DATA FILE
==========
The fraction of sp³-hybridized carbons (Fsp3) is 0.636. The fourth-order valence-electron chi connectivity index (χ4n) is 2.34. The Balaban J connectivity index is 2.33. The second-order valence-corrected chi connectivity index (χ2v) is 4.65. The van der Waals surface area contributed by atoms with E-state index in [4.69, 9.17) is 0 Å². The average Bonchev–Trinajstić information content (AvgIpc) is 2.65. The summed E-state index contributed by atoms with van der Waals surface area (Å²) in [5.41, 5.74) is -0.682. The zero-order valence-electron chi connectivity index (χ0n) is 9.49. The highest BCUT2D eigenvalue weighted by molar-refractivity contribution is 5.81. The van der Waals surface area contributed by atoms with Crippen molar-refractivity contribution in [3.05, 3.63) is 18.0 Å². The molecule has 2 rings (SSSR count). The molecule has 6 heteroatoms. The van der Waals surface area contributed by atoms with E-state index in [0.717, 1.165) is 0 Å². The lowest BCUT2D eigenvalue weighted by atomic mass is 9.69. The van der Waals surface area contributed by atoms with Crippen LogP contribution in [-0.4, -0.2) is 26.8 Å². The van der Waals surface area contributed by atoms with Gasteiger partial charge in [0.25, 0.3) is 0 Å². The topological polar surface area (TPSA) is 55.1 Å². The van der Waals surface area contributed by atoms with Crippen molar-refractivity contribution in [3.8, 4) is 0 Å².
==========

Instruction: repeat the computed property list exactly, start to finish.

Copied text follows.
The fraction of sp³-hybridized carbons (Fsp3) is 0.636. The fourth-order valence-electron chi connectivity index (χ4n) is 2.34. The Balaban J connectivity index is 2.33. The second-order valence-corrected chi connectivity index (χ2v) is 4.65. The van der Waals surface area contributed by atoms with E-state index in [4.69, 9.17) is 0 Å². The average Bonchev–Trinajstić information content (AvgIpc) is 2.65. The summed E-state index contributed by atoms with van der Waals surface area (Å²) in [5.41, 5.74) is -0.682. The zero-order valence-electron chi connectivity index (χ0n) is 9.49. The highest BCUT2D eigenvalue weighted by molar-refractivity contribution is 5.81. The van der Waals surface area contributed by atoms with Crippen molar-refractivity contribution in [3.05, 3.63) is 18.0 Å². The molecule has 2 rings (SSSR count). The molecule has 6 heteroatoms. The van der Waals surface area contributed by atoms with E-state index in [0.717, 1.165) is 0 Å². The lowest BCUT2D eigenvalue weighted by atomic mass is 9.69. The van der Waals surface area contributed by atoms with Crippen LogP contribution in [-0.4, -0.2) is 26.8 Å². The van der Waals surface area contributed by atoms with Gasteiger partial charge in [0.25, 0.3) is 0 Å². The topological polar surface area (TPSA) is 55.1 Å². The van der Waals surface area contributed by atoms with Crippen molar-refractivity contribution in [3.8, 4) is 0 Å².